Does This Baby Make Me Look Fat?

Jennifer Wolff Perrine, SELF magazine

Cutting calories. Diet pills. Cleansing. In a survey by SELF and CafeMom.com, half of pregnant women confess to disordered eating and body hate. Will you be one of them?

Related: 20 Superfoods for Weight Loss

Nearly half of women polled use disordered eating to control weight while preggers.
- Eat only certain foods: 49% of the disordered eaters do this. Pregnant women need to avoid some foods for safety reasons, but experts warn against doing so to control your weight.
- Restrict calories: 21% Although it's important not to gain an unhealthy amount of weight, you shouldn't ever try to lose during pregnancy, the March of Dimes says.
- Exercise too much: 4% Pregnant women should get 30 minutes or aerobic exercise most days. But this minority takes it to extremes, risking metabolic effects or injuries that could harm the baby.
- Use diet pills or laxatives: 3% No one should do this, period. To be safe, pregnant women should get the nod from a doc before taking any meds, over-the-counter or prescription.
- Purge: 2% Bulimia during pregnancy raises the mom's risk for gestational diabetes, heart problems, a cesarean section and postpartum depression.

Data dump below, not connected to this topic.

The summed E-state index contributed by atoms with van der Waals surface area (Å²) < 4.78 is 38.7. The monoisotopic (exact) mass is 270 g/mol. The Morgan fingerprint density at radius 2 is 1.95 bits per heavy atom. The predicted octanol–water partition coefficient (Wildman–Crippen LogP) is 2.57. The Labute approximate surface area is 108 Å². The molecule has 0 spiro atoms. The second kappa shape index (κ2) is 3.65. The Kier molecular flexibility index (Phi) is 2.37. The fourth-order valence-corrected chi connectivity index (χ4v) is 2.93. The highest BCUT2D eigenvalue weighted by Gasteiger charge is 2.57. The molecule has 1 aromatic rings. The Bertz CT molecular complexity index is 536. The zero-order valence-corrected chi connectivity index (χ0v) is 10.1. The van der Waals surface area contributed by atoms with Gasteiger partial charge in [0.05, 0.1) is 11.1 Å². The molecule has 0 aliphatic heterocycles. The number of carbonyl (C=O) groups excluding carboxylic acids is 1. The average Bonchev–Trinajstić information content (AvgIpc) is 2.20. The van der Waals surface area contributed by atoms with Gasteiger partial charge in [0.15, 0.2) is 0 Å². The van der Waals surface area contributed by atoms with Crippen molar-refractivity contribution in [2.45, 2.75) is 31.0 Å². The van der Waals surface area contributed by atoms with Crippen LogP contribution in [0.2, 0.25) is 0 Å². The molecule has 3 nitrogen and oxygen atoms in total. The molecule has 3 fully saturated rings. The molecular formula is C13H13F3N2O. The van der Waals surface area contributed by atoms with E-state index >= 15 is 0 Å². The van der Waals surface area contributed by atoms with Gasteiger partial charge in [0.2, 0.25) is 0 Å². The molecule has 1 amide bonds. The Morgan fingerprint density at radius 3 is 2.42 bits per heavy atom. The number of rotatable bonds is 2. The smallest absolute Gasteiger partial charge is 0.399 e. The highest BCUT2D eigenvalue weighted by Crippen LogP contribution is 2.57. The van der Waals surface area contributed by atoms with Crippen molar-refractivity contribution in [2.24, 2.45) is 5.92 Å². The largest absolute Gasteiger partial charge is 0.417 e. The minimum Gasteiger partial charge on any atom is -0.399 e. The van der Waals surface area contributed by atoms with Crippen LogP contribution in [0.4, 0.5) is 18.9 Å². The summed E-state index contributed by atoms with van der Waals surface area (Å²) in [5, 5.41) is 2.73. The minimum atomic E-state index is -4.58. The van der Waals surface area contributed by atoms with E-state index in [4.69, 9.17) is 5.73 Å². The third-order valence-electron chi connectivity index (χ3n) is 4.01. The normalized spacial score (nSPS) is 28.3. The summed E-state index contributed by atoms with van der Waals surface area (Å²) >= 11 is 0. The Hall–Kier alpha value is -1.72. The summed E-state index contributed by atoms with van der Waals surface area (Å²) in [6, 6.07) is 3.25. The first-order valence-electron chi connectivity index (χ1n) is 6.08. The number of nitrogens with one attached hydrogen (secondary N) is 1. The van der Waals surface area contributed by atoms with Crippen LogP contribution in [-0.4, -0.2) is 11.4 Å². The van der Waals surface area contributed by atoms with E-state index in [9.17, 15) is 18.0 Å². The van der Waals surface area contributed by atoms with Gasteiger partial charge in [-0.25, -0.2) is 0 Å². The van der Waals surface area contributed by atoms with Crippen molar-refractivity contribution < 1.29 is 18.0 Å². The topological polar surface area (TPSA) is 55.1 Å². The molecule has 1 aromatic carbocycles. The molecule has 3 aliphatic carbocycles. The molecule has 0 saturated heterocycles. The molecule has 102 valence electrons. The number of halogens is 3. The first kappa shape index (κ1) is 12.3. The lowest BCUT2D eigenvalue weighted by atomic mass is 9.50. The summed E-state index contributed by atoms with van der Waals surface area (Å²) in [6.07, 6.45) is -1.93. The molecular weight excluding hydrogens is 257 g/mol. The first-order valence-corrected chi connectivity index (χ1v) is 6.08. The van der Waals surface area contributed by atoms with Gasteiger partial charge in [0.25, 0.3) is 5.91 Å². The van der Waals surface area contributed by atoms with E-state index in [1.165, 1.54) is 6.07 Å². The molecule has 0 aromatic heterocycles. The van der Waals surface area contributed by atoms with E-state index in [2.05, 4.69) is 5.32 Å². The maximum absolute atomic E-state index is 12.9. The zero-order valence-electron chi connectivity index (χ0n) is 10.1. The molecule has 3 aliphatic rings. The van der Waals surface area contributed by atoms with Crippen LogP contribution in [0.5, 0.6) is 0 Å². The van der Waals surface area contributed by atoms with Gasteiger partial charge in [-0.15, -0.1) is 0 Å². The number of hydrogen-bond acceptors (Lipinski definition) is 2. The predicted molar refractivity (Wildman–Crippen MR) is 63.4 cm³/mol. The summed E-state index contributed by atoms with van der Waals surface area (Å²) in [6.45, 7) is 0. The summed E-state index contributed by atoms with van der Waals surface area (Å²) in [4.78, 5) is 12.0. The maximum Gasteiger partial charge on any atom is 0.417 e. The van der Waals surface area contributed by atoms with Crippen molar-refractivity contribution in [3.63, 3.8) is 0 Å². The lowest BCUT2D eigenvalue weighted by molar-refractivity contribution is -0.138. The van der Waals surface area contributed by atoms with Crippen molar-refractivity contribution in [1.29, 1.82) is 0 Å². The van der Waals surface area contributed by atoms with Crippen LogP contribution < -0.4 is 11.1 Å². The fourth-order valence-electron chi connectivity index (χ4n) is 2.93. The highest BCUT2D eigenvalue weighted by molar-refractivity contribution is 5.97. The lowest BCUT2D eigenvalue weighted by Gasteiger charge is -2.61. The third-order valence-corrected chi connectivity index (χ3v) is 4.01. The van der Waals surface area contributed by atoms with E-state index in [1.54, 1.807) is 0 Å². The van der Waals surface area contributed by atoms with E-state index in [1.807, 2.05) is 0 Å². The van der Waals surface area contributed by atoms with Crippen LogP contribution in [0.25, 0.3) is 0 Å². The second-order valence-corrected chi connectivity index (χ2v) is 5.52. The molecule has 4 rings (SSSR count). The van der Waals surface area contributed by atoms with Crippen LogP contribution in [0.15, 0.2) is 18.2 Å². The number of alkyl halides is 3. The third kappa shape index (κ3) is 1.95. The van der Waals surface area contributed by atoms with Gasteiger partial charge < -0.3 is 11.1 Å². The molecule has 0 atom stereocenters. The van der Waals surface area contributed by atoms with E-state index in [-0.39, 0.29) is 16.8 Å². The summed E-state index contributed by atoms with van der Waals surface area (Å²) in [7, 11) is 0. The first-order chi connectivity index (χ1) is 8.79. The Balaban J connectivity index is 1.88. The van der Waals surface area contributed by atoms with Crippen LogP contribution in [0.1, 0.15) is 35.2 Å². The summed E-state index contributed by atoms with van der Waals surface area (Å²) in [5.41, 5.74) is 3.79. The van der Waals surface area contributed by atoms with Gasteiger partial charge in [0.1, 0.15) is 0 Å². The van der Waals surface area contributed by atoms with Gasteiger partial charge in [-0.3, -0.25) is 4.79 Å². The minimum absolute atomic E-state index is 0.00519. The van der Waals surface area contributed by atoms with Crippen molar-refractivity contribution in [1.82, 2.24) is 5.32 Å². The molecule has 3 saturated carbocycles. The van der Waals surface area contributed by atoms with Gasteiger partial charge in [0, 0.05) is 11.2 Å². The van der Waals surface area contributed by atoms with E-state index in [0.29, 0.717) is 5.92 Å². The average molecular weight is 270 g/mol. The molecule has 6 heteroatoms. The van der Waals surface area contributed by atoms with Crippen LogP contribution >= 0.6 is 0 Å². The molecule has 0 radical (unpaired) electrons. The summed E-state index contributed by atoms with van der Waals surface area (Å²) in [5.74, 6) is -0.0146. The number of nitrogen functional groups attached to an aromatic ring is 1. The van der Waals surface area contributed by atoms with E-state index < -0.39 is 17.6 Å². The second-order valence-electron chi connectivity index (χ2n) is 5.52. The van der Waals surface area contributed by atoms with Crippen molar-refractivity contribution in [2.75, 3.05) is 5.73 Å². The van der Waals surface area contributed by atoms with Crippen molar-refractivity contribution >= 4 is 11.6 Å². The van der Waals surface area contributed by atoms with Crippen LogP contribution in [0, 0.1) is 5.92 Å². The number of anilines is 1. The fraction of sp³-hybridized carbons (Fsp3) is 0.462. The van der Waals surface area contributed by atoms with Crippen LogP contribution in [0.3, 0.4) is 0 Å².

- Fast or cleanse: 1% Fasting is never OK for a growing baby, or her mother, says Anna Maria Siega-Riz, Ph.D.

Related: Shed Pounds Without Starving

Large percentages of women say that "pregnancy made me more insecure."
- 68% of thin women: Only 5 perfect of thin women say pregnancy raised their body confidence; 28 percent say it stayed the same.
- 61% of normal-weight women: Although 11 percent of normal-weight women got a body-image benefit from pregnancy, and 28 percent felt no change, most still say they lost confidence.
- 46% of women with a history of eating disorders: Women with current or past eating disorders felt marked pressure to gain less weight than other pregnant women.
- 45% of slightly overweight women: Slightly overweight women were most likely (at 20 percent) to say pregnancy gave them more body love; 35 percent felt no difference.
- 30% of obese women: Big women felt confidence in their baby body. But, perhaps with heightened health risks on their mind, they also worried about weight gain and felt pressure to control it.

Related: Yoga Moves for Flat Abs

What you gain should depend on how much you weight now. The Institute of Medicine outlines what's ideal.
- 28-40 lbs for thin women: In our poll, 35 percent of thin women gained less than this, and 38 percent gained more.

- 25-35 lbs for normal-weight women: Got twins on board? If you start out at a healthy weight, the IOM says you can up that to 37 to 54 pounds healthfully.
- 15-25 lbs for overweight women: Only 39 percent of slightly overweight women surveyed were able to keep their gain under the limit.
- 11-20 lbs for obese women: More than half of obese women polled exceeded the 20-pound limit. Yet a mere 13 percent of obese women had docs who told them they were gaining too much.

More from SELF:
5 Simple Steps to Cellulite-Free Skin
3 CrossFit Total-Body Workouts
50 Healthiest Snacks
6 Secrets to Firing Up Your Metabolism